Oxbow Wins Preakness, Spoils Derby Winner Orb’s Triple Crown Run
Oxbow led all the way at the 138th Preakness Stakes to spoil Kentucky Derby winner Orb’s chances of becoming the 12th horse to claim thoroughbred racing’s Triple Crown.
Oxbow, a 15-1 shot, yesterday covered the 1 3/16 mile (1.9 kilometer) race at Pimlico Race Course in Baltimore in one minute, 57.54 seconds. Itsmyluckyday was second, followed by Mylute and Orb.
“We came in here with a lot of confidence,” said jockey Gary Stevens, 50, who came out of a seven-year retirement to ride Oxbow to sixth place in the May 4 Kentucky Derby. “I hit the half-mile pole and said, ‘Is this really happening?’ It was over at the half-mile.”
Orb was seeking to become the 34th horse to win the Derby and Preakness. Eleven of those went on to win the Belmont Stakes and complete the three-race Triple Crown, with the last being Affirmed in 1978. The Belmont Stakes is scheduled for June 8 in Elmont, New York.
Oxbow and Orb share the bloodline of Seattle Slew, winner of the Triple Crown in 1977, while Orb also carries genes from Secretariat, who set the record times for all three races in capturing the 1973 Triple Crown. Secretariat ranks second to Man o’ War, and Seattle Slew is ninth, in The Blood-Horse magazine’s ranking of the 100 greatest U.S. racehorses of the 20th Century.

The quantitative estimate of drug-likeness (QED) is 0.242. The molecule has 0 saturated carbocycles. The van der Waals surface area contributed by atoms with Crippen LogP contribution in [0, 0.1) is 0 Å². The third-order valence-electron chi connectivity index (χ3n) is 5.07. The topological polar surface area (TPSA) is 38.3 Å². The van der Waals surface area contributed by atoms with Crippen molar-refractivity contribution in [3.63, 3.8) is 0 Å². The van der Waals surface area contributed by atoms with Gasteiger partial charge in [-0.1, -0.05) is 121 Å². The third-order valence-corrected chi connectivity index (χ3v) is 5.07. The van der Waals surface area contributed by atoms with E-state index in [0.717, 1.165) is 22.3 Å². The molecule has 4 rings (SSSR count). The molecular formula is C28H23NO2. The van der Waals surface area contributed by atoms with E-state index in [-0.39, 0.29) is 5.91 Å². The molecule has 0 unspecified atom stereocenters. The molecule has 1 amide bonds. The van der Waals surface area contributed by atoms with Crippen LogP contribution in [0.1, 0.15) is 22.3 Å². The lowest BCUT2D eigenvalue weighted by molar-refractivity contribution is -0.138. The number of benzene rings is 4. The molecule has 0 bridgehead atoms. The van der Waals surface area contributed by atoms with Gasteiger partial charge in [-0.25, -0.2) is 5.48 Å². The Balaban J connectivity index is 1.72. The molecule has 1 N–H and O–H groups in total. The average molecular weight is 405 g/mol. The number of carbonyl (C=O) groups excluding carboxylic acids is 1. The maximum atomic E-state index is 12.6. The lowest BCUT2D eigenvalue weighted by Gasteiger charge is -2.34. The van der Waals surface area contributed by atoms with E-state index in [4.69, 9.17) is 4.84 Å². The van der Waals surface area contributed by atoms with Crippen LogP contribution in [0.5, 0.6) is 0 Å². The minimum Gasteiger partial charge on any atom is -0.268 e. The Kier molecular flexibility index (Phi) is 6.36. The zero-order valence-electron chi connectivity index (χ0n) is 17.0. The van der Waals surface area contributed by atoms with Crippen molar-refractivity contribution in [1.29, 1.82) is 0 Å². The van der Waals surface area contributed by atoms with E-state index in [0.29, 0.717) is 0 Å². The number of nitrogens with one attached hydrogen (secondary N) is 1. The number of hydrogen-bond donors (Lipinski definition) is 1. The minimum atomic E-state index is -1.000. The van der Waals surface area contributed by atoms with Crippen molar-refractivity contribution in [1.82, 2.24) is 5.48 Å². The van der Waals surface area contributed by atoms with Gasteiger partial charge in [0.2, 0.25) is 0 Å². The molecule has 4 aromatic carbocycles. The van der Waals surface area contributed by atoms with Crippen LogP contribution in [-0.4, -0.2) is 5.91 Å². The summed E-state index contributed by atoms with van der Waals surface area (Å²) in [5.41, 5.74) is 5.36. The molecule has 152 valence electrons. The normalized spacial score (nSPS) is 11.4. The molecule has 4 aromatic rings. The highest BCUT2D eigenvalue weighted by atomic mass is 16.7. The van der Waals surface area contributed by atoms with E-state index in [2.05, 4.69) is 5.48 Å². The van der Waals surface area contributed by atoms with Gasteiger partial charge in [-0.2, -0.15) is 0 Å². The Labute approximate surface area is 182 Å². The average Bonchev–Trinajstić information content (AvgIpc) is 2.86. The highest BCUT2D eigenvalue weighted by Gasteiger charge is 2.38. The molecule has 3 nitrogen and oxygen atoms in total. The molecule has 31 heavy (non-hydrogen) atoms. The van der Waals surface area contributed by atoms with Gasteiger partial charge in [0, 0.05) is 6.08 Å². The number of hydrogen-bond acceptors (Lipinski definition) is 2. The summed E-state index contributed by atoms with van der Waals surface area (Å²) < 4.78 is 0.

Oxbow gave Stevens, who left his job as a television analyst to return to racing, his third Preakness victory, the last in 1997 aboard Silver Charm, and his ninth Triple Crown race win.
D. Wayne Lukas, who had three entries in the nine-horse field, earned his record-setting 14th victory in Triple Crown races and trained his sixth horse to win the Preakness.
“I get paid to spoil dreams,” Lukas said in a televised interview. “You got to line them up and win them.” He also said he expects to enter Oxbow in the Belmont Stakes provided the colt is fit.
Oxbow returned $32.80 on a $2 bet to win, $12 to place and $6.80 to show. Itsmyluckyday paid $7.80 and $5 and Mylute returned $5.20.
Shug McGaughey, Orb’s trainer, who was looking for his first Preakness victory, said he thought the horse was in a good position when he left the gate from the first post position.
“He took him inside and never really seemed comfortable down there,” McGaughey said. “It is highs and lows, but probably more lows than highs.”
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